The rulers of the Islamic Republic, writes Takeyh, would later aim to sanitize the part the clerics played in the coup. Mass demonstrations would also take on a more pronounced role during this stage of the shah’s tenure.
Pro-shah protests surprised the opponents of Mossadeq. “Crowds always played a role in twentieth-century Persian politics. The leading parties and personalities always used them to assert their power,” writes Takeyh.
One can see how such displays of strength played out in the twentieth-first century. Fast forward to the Green Movement mass protests against 2009’s fraudulent re-election of Iranian President Mahmoud Ahmadinejad, and to the non-party and non-personality outbreaks of demonstrations during the period 2017-2019.
The coup of 1953 turned the shah “from a hesitant monarch into a despot who would gradually eviscerate the establishment that had served him so well,” notes Takeyh.
The Eisenhower, Kennedy and Carter administrations sought to convince the shah to reform his economy and not prioritize the accumulation of weapons.
Takeyh’s superb use of historical records, newspaper reports and memoirs provide invaluable insight into Iran-US relations during the nearly 40-year reign of the last shah.
One of the more interesting American national security officials involved in analyzing Iran was Robert William “Blowtorch Bob” Komer. Takeyh describes a 1962 memo from Komer to President John F. Kennedy as “trenchant.”
Komer, who was born into a Jewish family in Chicago in 1922, served in WWII, joined the CIA in 1947 and then the staff of the National Security Council, wrote there was a need to decide “whether we will continue along this road or whether we will at long last make a determined effort to force the Shah to face up to the fact that his real problems are internal, and not external, and that if he doesn’t do more about them, his days are indeed numbered.”
For the reader interested in Iran-Israel relations, Tayekh’s book contains many golden nuggets, including when Pahlavi refused to join the 1973 Arab embargo in response to the Yom Kippur War and “bragged about selling oil to Israel.”
The shah reached the zenith of his international stature in the mid 1970s. He “was the most consequential ruler in the Middle East,” notes Takeyh, adding that he maintained good relations with both Egypt and Israel, which had yet to sign their peace treaty.
Pahlavi also implemented significant land reform as part of his White Revolution that aimed to empower the peasantry. Takeyh succinctly captures the stagnation in Iran even during the reformism wave, noting, “The paradox of Iran was it was a dynamic country that few wanted to live in.”
With eyes focused on the revived Iran nuclear talks in Vienna in April, it is worth noting another myth that Takeyh debunks in his book, namely, that the US helped to build the shah’s nuclear program while seeking to stop the Islamic Republic’s atomic apparatus.
In fact, according to Takeyh, President Gerald R. Ford rejected Pahlavi’s request for nuclear technology. France, and Germany, whose Siemens firm built Iran’s Bushehr nuclear plant, defied the US efforts to stymie the Islamists’ growing nuclear system.
The shah’s last hurrah was the effort to retain his monarchy in the face of the efforts of the committed Islamic revolutionary Khomeini and his movement, filled as they were with nebulous promises and programs that attracted the support of disparate groups.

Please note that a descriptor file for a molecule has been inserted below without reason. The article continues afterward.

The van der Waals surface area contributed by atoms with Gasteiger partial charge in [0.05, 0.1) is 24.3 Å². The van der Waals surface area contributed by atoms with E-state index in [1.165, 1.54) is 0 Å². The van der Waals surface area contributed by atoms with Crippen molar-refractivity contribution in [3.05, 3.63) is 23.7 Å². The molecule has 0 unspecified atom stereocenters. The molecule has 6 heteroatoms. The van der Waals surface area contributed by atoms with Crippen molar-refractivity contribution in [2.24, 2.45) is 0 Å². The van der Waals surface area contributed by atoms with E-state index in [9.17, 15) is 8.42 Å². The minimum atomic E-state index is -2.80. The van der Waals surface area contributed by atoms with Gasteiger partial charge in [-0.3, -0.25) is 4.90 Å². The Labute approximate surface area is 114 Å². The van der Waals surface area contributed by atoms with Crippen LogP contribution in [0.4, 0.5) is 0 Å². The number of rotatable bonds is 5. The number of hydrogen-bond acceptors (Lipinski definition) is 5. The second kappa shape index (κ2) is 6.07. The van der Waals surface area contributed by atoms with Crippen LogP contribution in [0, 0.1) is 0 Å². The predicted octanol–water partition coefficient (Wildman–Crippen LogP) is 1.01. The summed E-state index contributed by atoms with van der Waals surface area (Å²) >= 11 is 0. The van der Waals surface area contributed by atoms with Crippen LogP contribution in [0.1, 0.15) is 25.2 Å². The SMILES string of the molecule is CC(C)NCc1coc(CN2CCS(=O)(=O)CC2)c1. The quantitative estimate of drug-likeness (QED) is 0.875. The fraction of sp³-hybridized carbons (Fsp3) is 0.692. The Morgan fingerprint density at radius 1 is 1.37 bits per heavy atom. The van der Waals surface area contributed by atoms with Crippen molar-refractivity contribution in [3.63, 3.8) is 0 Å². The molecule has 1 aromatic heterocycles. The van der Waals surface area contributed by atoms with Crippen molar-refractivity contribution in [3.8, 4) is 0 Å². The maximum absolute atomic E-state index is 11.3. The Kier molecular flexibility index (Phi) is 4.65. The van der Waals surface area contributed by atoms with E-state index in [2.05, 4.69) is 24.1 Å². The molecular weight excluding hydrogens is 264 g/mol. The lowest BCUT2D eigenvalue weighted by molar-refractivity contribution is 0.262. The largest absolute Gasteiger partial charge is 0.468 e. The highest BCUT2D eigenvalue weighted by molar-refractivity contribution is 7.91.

Takeyh’s chapter “The Revolution” is a riveting account of one of the most important (and most destructive for regional Middle East security) events in post-WWII history. “By the mid-1970s, alarm bells were ringing in the CIA” about the rising dissent among Iranian civil servants. There were reams of solid US intelligence about the volatility in Iran and the storm before the deceptive calm.
The intelligence was largely ignored by successive US administrations. Could Khomeinism have been stopped? Takeyh makes a compelling case that the Nixon administration could have saved Pahlavi but that by the time of Jimmy Carter in 1977, the shah could not be rescued from the forces of revolutionary change. In 1979, Pahlavi and his family fled Iran.
Khomeini’s system introduced a spectacular level of violence against his country’s citizens. He later regretted not killing more Iranians after he seized power. Takeyh writes that “One of the ironies of Iran is that the theocracy has abused far more clerics than the shah ever did.”
While Pahlavi advanced the rights of women in Iran, Khomeini would reverse the progress, imposing gender apartheid. And the Islamic Republic has been classified by both Democratic and Republican administrations as the leading international state-sponsor of terrorism.
The long march of Iranians to emancipate themselves from highly repressive systems and rulers continues. The current supreme leader, Ali Khamenei, who declared, “Do whatever it takes to end it”  to his security forces to stop the 2019 protests against regime corruption, has implemented levels of violence not seen since the purges shortly after the revolution and the mass murder of political prisoners in 1988.
According to a Reuters investigation, Khamenei’s 2019 crackdown resulted in roughly 1,500 deaths. In the effort to understand the dialectics of modern Iranian history, Takeyh’s book is, without question, a go to source on the country’s complex and rich history.
One can only hope that his book is translated into Persian and other languages to expand the knowledge base of those interested in Persia and the modern Middle East.
Benjamin Weinthal is a fellow for the Foundation for Defense of Democracies.